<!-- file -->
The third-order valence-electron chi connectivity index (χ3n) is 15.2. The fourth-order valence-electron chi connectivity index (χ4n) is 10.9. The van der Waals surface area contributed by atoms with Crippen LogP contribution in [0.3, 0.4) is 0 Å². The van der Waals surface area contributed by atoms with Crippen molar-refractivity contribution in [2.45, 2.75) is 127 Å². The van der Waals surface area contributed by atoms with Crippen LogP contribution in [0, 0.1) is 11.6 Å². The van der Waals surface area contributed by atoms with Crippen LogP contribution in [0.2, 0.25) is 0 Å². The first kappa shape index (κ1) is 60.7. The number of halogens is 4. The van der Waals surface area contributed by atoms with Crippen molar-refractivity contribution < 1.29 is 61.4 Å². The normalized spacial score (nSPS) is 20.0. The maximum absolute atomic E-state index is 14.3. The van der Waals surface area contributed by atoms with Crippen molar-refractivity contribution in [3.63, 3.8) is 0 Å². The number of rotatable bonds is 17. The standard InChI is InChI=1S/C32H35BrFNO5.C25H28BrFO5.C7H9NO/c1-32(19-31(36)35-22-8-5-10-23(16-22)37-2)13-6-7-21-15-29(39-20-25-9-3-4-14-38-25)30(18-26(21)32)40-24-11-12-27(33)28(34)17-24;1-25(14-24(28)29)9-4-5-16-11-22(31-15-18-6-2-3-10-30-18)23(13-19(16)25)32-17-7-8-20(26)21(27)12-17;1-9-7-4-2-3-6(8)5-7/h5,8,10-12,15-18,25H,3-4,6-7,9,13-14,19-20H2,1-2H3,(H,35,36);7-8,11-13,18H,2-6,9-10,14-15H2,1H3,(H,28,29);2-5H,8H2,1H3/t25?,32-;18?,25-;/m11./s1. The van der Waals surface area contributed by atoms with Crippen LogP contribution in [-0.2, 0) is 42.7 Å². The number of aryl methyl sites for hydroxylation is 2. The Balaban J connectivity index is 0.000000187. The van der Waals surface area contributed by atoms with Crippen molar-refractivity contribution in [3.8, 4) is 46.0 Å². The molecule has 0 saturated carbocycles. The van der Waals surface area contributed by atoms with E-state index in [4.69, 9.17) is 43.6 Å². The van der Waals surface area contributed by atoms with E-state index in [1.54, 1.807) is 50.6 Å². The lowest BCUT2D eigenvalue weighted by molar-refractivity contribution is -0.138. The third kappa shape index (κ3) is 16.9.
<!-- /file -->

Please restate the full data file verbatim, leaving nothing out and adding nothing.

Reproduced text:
The third-order valence-electron chi connectivity index (χ3n) is 15.2. The fourth-order valence-electron chi connectivity index (χ4n) is 10.9. The van der Waals surface area contributed by atoms with Crippen LogP contribution in [0.3, 0.4) is 0 Å². The van der Waals surface area contributed by atoms with Crippen molar-refractivity contribution in [2.45, 2.75) is 127 Å². The van der Waals surface area contributed by atoms with Crippen LogP contribution in [0, 0.1) is 11.6 Å². The van der Waals surface area contributed by atoms with Crippen LogP contribution in [0.2, 0.25) is 0 Å². The first kappa shape index (κ1) is 60.7. The number of halogens is 4. The van der Waals surface area contributed by atoms with Crippen molar-refractivity contribution < 1.29 is 61.4 Å². The normalized spacial score (nSPS) is 20.0. The maximum absolute atomic E-state index is 14.3. The van der Waals surface area contributed by atoms with Crippen molar-refractivity contribution in [3.63, 3.8) is 0 Å². The number of rotatable bonds is 17. The standard InChI is InChI=1S/C32H35BrFNO5.C25H28BrFO5.C7H9NO/c1-32(19-31(36)35-22-8-5-10-23(16-22)37-2)13-6-7-21-15-29(39-20-25-9-3-4-14-38-25)30(18-26(21)32)40-24-11-12-27(33)28(34)17-24;1-25(14-24(28)29)9-4-5-16-11-22(31-15-18-6-2-3-10-30-18)23(13-19(16)25)32-17-7-8-20(26)21(27)12-17;1-9-7-4-2-3-6(8)5-7/h5,8,10-12,15-18,25H,3-4,6-7,9,13-14,19-20H2,1-2H3,(H,35,36);7-8,11-13,18H,2-6,9-10,14-15H2,1H3,(H,28,29);2-5H,8H2,1H3/t25?,32-;18?,25-;/m11./s1. The van der Waals surface area contributed by atoms with Crippen LogP contribution in [-0.2, 0) is 42.7 Å². The number of aryl methyl sites for hydroxylation is 2. The Balaban J connectivity index is 0.000000187. The van der Waals surface area contributed by atoms with Crippen molar-refractivity contribution in [3.8, 4) is 46.0 Å². The molecule has 0 saturated carbocycles. The van der Waals surface area contributed by atoms with E-state index in [4.69, 9.17) is 43.6 Å². The van der Waals surface area contributed by atoms with E-state index in [1.54, 1.807) is 50.6 Å². The lowest BCUT2D eigenvalue weighted by molar-refractivity contribution is -0.138. The third kappa shape index (κ3) is 16.9.